Appreciation of the SDF continued to grow in the 1980s, with over half of the respondents in a 1988 survey voicing an interest in the SDF and over 76% indicating that they were favorably impressed. Although the majority (63.5%) of respondents were aware that the primary purpose of the SDF was maintenance of national security, an even greater number (77%) saw disaster relief as the most useful SDF function. The SDF therefore continued to devote much of its time and resources to disaster relief and other civic action. Between 1984 and 1988, at the request of prefectural governors, the SDF assisted in approximately 3,100 disaster relief operations, involving about 138,000 personnel, 16,000 vehicles, 5,300 aircraft, and 120 ships and small craft. In addition, the SDF participated in earthquake disaster prevention operations and disposed of a large quantity of World War II explosive ordnance, especially in Okinawamarker. The forces also participated in public works projects, cooperated in managing athletic events, took part in annual Antarctic expeditions, and conducted aerial surveys to report on ice conditions for fishermen and on geographic formations for construction projects. Especially sensitive to maintaining harmonious relations with communities close to defense bases, the SDF built new roads, irrigation networks, and schools in those areas. Soundproofing was installed in homes and public buildings near airfields. Despite these measures, local resistance to military installations remained strong in some areas.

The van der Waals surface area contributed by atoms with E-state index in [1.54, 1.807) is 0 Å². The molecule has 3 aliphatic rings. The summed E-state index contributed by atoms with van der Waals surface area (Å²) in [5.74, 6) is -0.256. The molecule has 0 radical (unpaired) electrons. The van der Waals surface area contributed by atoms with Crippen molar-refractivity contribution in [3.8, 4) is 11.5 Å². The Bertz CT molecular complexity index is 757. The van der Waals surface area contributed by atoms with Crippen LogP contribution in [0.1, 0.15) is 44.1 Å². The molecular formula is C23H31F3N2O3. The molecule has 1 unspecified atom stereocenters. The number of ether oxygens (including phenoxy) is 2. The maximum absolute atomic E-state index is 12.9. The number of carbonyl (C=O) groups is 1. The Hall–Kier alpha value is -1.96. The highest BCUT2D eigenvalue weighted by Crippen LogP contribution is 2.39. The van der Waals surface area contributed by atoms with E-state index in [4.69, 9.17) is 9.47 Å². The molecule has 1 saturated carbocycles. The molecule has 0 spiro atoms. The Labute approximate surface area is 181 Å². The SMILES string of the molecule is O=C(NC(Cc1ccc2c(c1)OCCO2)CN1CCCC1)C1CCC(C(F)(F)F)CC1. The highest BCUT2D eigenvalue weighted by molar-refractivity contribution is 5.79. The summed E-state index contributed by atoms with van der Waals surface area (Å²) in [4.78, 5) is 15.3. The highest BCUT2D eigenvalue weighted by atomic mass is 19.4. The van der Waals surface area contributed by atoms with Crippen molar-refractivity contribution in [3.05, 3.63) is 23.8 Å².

Notable JSDF figures

See also



  1. See section 2: "The Self Defense Forces"
  2. See section 2.7: "Uniforms, Ranks, and Insignia"
  3. SDF officers arrive in Nepal for U.N. mission. Retrieved on April 1, 2007.
  4. 3 ministers to discuss permanent law for sending SDF abroad. Retrieved on January 8, 2008.

Other references

Further reading

  • Maeda, Tetsuo, David J. Kenney (ed. and intro.), and Steven Karpa (trans.). The Hidden Army: The Untold Story of Japan’s Military Forces. Chicago: edition q, 1995. ISBN 1883695015.

External links